After traveling in Norway on our Into the Midnight Sun cruise itinerary, I’ve grown an appreciation for sunrise. We spent the better part of a week where the time between sunset and sunrise was only about an hour, so it was easy to watch the sun come up.
But what about when watching a sunrise is a little more difficult?
Here are some creative places around the world where watching the sunrise can be a romantic, inspiring, and enjoyable experience.
- Pawleys Island, South Carolina – The beach houses and historic inns on Pawleys Island offer a feeling of home while still providing a nod to generations of island tradition. Arrogantly shabby properties provide both character and comfort, and the natural beauty and peaceful atmosphere of the island are a great combination to watch the sun come up.
- Gettysburg, Pennsylvania – For sunrise packed full of the power of history, Gettysburg provides an eerily breathtaking experience. Pause for a moment and think of soldiers who watched the sun come up over the battlefield and what their sacrifices meant to their families and the country.
- Red River Valley, North Dakota – The Red River Valley surrounds Fargo, North Dakota, and its ridiculously flat landscape means an unobscured view of sunrise. It also makes the sky look huge, almost like you’re surrounded by a globe of the sky. And, its four seasons give you a different sunrise view each time of the year (Fall gives you the infamous golden waves of grain).
- John Glenn Astronomy Park – Located in the picturesque Hocking Hills (Ohio), the John Glenn Astronomy Park has many features that make for a superb sunrise experience. A giant sundial in the center of the solar plaza is surrounded by Stonehenge-like stone walls. It’s extra special on the equinox and solstice days as the openings in the wall frame the sunrise. creating a mystical experience.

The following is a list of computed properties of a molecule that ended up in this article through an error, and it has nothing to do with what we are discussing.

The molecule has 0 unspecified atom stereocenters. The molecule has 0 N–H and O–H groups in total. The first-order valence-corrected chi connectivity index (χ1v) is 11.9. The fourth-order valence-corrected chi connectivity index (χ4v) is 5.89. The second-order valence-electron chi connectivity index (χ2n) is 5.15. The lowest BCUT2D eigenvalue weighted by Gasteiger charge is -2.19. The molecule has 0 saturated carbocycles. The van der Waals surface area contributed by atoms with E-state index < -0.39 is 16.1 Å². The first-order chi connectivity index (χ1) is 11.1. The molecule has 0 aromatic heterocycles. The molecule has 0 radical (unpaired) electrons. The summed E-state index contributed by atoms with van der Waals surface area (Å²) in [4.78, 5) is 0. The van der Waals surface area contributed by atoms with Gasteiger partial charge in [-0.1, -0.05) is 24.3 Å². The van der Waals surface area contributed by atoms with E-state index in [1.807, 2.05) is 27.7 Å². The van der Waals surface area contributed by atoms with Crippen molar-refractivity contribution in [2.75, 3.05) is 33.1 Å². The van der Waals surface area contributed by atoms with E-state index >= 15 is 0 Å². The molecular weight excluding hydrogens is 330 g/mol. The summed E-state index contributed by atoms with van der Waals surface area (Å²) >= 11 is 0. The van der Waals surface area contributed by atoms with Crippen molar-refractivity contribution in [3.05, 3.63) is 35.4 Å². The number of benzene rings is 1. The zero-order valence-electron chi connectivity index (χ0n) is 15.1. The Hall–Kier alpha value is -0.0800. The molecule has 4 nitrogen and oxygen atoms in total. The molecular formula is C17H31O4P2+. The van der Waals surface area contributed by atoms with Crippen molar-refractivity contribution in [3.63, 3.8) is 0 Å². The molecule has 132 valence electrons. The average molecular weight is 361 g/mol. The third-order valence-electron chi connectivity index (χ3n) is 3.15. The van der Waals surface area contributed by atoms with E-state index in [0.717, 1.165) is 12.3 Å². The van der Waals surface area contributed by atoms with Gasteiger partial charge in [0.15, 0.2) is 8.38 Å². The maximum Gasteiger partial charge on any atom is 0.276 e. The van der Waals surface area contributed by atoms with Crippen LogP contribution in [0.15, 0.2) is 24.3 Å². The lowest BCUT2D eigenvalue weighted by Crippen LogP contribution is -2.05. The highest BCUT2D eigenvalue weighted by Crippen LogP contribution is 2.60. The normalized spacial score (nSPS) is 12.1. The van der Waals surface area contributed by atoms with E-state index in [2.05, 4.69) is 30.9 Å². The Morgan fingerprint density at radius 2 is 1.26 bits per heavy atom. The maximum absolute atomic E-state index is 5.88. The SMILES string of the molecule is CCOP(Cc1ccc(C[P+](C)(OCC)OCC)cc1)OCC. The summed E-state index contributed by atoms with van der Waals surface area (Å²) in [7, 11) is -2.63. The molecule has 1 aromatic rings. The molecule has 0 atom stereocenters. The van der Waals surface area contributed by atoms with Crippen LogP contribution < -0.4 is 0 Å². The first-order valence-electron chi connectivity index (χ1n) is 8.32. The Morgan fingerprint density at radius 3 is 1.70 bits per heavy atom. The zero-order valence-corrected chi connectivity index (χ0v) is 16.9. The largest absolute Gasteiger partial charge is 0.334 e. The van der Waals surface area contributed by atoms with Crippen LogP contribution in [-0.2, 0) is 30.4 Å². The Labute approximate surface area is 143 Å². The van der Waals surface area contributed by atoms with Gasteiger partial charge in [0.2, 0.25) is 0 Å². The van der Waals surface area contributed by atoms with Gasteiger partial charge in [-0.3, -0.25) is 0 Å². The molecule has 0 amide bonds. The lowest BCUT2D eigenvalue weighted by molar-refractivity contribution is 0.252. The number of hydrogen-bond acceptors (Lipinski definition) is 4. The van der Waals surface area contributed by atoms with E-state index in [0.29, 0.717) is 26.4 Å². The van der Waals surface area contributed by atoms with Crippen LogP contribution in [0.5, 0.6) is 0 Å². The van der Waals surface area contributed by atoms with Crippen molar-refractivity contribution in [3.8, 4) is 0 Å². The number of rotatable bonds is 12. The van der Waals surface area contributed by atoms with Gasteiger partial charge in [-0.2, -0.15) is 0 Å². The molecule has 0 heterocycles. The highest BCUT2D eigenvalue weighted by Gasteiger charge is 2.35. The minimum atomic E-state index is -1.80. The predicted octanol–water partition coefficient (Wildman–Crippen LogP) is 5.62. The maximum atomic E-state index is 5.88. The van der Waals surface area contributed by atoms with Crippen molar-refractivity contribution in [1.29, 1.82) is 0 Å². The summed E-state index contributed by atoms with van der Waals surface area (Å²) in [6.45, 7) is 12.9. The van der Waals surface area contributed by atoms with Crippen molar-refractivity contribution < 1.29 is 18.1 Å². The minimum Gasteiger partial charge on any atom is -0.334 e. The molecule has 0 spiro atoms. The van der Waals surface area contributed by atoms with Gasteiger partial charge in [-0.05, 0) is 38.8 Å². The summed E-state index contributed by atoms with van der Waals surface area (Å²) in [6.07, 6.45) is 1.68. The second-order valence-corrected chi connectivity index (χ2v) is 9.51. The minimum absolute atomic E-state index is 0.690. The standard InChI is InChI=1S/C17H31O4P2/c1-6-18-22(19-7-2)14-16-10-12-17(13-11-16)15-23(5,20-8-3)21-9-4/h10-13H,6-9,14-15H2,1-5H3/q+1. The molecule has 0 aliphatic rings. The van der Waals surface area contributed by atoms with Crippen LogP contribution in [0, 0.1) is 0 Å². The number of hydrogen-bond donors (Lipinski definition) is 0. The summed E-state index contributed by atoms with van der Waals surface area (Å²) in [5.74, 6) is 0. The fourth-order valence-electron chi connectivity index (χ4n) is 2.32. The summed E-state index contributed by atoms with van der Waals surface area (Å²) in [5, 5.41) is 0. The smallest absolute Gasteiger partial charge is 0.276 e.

- Mesa Arch, Utah – Chances are you’ve seen the beautiful Mesa Arch in Utah as it’s a famous destination for photographers. While it’s picture-perfect most all of the time, at sunrise the bottom of the arch glows from the reflected sunlight.
- Los Cabos, Mexico – I wanted to include one luxury destination, and the AAA Five Diamond Grand Velas Los Cabos tops the list. Watching the sun come up on the Baja Peninsula from the oceanfront terrace of the Presidential Suite, followed by a dip in the private plunge pool and breakfast, will spoil you if all the other things to do in Cabo haven’t already.
- St. Croix, U.S. Virgin Islands – Point Udall, on the eastern tip of St. Croix, is the first place in the United States for the sun to come up. There a tradition among island visitors to make the drive to the Point to be among the very first people to watch the sunrise.
- Cape Spear, Newfoundland & Labrador, Canada – The provincial capital of Newfoundland and Labrador, Cape Spear is the most easterly point in North America. Depending on the time of year, you can not only see the sunrise from its first location in North America, but5 only get a view of icebergs and humpback whales.
- The Inca Trail – Hike the Inca Trail and feast your eyes over the iconic ruins of Machu Picchu just as the sun’s first rays cast their morning shadows on this magnificent historical structure. A dawn tour on the trip will let you see the site at its most evocative and quiet time of day.
- Mount Pico, Portugal – At over 7,700 feet, Mount Pico is the highest mountain in Portugal, and is designated as one of the Seven Natural Wonders of Portugal. This natural reserve is a good spot to kick off the day.
- Utakleiv Beach, Lofoten Islands, Norway – We visited the Lofoten Islands and were amazed and the blue water and white sand beaches that lie north of the Arctic Circle. The beaches are surrounded by jagged mountains and dramatic scenery and are a magical spot to experience the Midnight Sun. The favorable gulf stream means that extremes of temperature are rare